Berlin to fine people who flout coronavirus face mask rules
It is mandatory to wear a face covering in certain public places in Berlin, such as on transport. Now the Senate has voted to impose fines on those who refuse to wear them.
The local government voted on Tuesday June 23rd to slap €50 fines on people who don't wear a face mask when it is mandatory to do so, such as when travelling on public transport or in shops.
The fines will range from €50 to €500, reported the Berliner Zeitung on Tuesday. The €500 fine would apply if someone repeatedly violated the obligation to wear masks.
People in Berlin – and in most other places in Germany – have to wear a covering over their face and mouth when travelling on public transport, in supermarkets or retail stores, in tattoo and beauty studios and in hairdressers.
Some states already impose fines but Berlin had held off from doing so.
Contact restrictions set to be scrapped
It came as contract restrictions in the capital were set to be scrapped. At the moment a maximum of five people from separate households or members of two households can meet in public.
In future Berliners will not face this limit. However, the distance rule (1.5 metres between people not from your household) will continue to apply, the Senate decided.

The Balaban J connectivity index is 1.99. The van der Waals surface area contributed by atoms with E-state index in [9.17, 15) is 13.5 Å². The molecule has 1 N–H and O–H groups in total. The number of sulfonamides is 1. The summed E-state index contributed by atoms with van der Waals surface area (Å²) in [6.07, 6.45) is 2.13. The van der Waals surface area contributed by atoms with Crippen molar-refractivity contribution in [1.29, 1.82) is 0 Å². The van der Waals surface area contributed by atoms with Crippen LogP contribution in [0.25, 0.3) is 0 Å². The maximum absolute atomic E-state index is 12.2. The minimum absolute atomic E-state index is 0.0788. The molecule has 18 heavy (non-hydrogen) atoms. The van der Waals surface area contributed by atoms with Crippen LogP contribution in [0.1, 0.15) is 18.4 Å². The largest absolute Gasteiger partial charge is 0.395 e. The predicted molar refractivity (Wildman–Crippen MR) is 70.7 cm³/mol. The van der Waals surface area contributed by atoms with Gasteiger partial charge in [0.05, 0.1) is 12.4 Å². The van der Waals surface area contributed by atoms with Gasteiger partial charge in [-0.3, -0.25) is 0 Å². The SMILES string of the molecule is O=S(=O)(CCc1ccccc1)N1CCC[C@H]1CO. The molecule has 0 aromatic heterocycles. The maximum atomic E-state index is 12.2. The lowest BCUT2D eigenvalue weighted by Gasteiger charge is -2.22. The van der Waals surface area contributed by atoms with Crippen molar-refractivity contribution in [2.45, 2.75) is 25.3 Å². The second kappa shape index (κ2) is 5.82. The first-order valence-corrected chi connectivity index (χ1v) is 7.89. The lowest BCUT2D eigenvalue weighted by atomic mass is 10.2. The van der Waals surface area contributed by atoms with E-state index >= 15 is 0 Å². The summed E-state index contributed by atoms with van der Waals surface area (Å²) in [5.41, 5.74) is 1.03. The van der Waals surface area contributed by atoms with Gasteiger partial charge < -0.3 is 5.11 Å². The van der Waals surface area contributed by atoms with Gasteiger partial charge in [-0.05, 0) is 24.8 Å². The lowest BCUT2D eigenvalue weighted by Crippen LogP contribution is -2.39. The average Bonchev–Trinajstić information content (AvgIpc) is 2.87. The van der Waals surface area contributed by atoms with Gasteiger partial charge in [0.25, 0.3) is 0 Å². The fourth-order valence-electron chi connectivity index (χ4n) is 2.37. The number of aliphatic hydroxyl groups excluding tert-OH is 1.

Mayor Michael Müller said people are still called upon to keep their contacts as low as possible in a bid to keep the spread of coronavirus under control.
The Berlin Senate also decided that more people will be allowed into shops at the same time. The previous guideline of a maximum of one person per 20 square metres in a retail area will change to one person per 10 square metres.
Meanwhile, the obligation to collect the details of punters in restaurants, cafes and other venues will remain in place. It means people can be contacted in case of a local outbreak.
Clubs are still not allowed to open.
Events to be allowed gradually
More events will also be possible in Berlin step by step, according to DPA.
From August 1st, up to 500 participants will be allowed to meet in closed rooms. From September 1st, that number will go up to 750 and from October 1st, up to 1,000.
According to the phased plan, outdoor events can include up to 5,000 participants from September 1st. The prerequisite for any relaxation is that organisers have 'coronavirus infections permits' and that distance and hygiene rules are observed.
At present, the upper limits are lower for events such as cultural events, trade fairs, special markets, sporting events, business meetings or commercial leisure activities.
According to earlier Senate rules, up to 150 people are currently allowed in indoor rooms, and from June 30th that limit will climb to 300. For outdoor events, the number of participants is currently limited to 500 and from June 30th it will go up to 1,000.
Limits do not apply to demonstrations or church services as restrictions have already been removed.